What’s the one secret tip, go-to trick that you use often that takes your work to the next level?
Haha! I wish I had one!! I think its just the people I work with, honestly, they are the best. I’m not saying that to be nice because most of them wouldn’t read this even if I asked them to. But its the Patrick’s and the Theo’s and the Ore’s and the people who support you and the work and bring it to that next level.
Whether that’s practical help on set, creative notes… everything! Knucklehead have been helping loads with my short form projects and having those people around you who will give you honest feedback is invaluable. Other than that, ask every HOD their favourite snack before shooting, write it down then buy it and bring it to set—happiness all round.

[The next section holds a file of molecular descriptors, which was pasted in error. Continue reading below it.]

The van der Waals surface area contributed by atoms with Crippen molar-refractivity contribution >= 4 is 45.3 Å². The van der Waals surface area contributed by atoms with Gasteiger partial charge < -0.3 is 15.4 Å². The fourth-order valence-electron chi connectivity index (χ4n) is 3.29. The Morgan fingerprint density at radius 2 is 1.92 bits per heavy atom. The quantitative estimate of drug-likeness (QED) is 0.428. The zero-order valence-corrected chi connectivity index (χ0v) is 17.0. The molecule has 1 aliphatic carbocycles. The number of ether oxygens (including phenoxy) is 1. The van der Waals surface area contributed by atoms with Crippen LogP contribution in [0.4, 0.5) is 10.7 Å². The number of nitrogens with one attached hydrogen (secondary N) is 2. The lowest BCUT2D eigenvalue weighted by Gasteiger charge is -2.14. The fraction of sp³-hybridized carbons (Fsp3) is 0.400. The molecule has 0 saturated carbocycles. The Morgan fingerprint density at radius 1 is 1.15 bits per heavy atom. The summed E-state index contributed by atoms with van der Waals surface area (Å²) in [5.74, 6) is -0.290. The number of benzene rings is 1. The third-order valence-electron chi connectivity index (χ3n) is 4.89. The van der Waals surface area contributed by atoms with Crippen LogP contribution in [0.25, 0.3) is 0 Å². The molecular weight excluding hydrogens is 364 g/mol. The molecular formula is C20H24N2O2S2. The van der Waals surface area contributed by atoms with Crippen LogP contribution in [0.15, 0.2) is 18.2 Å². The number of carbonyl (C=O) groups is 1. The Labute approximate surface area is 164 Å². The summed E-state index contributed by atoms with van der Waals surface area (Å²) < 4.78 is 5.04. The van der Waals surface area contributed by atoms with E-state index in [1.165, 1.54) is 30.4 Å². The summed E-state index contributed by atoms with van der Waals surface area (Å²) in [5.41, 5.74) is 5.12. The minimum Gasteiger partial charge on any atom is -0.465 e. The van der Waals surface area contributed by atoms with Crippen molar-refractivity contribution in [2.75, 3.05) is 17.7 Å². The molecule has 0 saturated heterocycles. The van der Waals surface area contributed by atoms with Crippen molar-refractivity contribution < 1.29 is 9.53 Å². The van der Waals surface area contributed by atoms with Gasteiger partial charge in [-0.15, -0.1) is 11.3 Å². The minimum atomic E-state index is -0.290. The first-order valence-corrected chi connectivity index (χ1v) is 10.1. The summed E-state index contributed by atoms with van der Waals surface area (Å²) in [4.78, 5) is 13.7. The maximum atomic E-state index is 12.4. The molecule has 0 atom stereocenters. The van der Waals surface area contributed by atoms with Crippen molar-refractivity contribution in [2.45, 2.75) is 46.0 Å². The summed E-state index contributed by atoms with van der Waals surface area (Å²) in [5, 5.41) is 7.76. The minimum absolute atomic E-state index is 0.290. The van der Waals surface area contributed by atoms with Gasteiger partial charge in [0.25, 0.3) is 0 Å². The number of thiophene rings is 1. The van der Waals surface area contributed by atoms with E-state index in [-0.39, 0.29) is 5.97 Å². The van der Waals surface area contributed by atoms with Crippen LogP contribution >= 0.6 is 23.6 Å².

What has been the hardest part of doing what you do?
I am a really moany person in general (temperature of a cup of tea, the weather, comfort level of a pair of trainers), but struggling to think of one for this.
I suppose it’s finding those people that you trust. To get to those people you have to go through projects where you perhaps aren’t in sync with your team or crew and that can be a struggle when you are all creatively going towards something different.
What is currently the best part of doing what you do?
I love everything about it. I’m not just being cheesy. I really do feel mad grateful to be able to work in this industry.